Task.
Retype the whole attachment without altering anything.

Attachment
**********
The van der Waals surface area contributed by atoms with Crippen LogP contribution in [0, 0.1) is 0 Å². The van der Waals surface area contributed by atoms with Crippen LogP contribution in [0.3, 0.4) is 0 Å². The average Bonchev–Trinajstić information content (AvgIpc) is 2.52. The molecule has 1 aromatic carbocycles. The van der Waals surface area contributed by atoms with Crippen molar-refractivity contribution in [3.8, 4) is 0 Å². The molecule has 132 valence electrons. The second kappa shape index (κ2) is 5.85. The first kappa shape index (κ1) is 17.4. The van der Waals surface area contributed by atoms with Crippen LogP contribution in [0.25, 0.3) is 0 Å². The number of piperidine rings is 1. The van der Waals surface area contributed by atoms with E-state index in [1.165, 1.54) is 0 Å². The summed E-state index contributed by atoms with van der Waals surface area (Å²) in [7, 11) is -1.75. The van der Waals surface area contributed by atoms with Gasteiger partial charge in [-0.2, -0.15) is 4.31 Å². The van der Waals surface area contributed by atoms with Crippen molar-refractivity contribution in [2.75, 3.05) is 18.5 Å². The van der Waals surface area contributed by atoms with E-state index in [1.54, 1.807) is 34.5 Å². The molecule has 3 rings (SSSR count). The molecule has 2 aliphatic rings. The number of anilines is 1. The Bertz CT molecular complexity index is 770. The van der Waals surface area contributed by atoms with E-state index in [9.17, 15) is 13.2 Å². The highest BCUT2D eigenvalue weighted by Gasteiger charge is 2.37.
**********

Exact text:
The van der Waals surface area contributed by atoms with Crippen LogP contribution in [0, 0.1) is 0 Å². The van der Waals surface area contributed by atoms with Crippen LogP contribution in [0.3, 0.4) is 0 Å². The average Bonchev–Trinajstić information content (AvgIpc) is 2.52. The molecule has 1 aromatic carbocycles. The van der Waals surface area contributed by atoms with Crippen molar-refractivity contribution in [3.8, 4) is 0 Å². The molecule has 132 valence electrons. The second kappa shape index (κ2) is 5.85. The first kappa shape index (κ1) is 17.4. The van der Waals surface area contributed by atoms with Crippen LogP contribution in [0.25, 0.3) is 0 Å². The number of piperidine rings is 1. The van der Waals surface area contributed by atoms with E-state index in [1.165, 1.54) is 0 Å². The summed E-state index contributed by atoms with van der Waals surface area (Å²) in [7, 11) is -1.75. The van der Waals surface area contributed by atoms with Gasteiger partial charge in [-0.2, -0.15) is 4.31 Å². The van der Waals surface area contributed by atoms with Crippen molar-refractivity contribution in [2.75, 3.05) is 18.5 Å². The van der Waals surface area contributed by atoms with E-state index in [1.54, 1.807) is 34.5 Å². The molecule has 3 rings (SSSR count). The molecule has 2 aliphatic rings. The number of anilines is 1. The Bertz CT molecular complexity index is 770. The van der Waals surface area contributed by atoms with E-state index in [9.17, 15) is 13.2 Å². The highest BCUT2D eigenvalue weighted by Gasteiger charge is 2.37.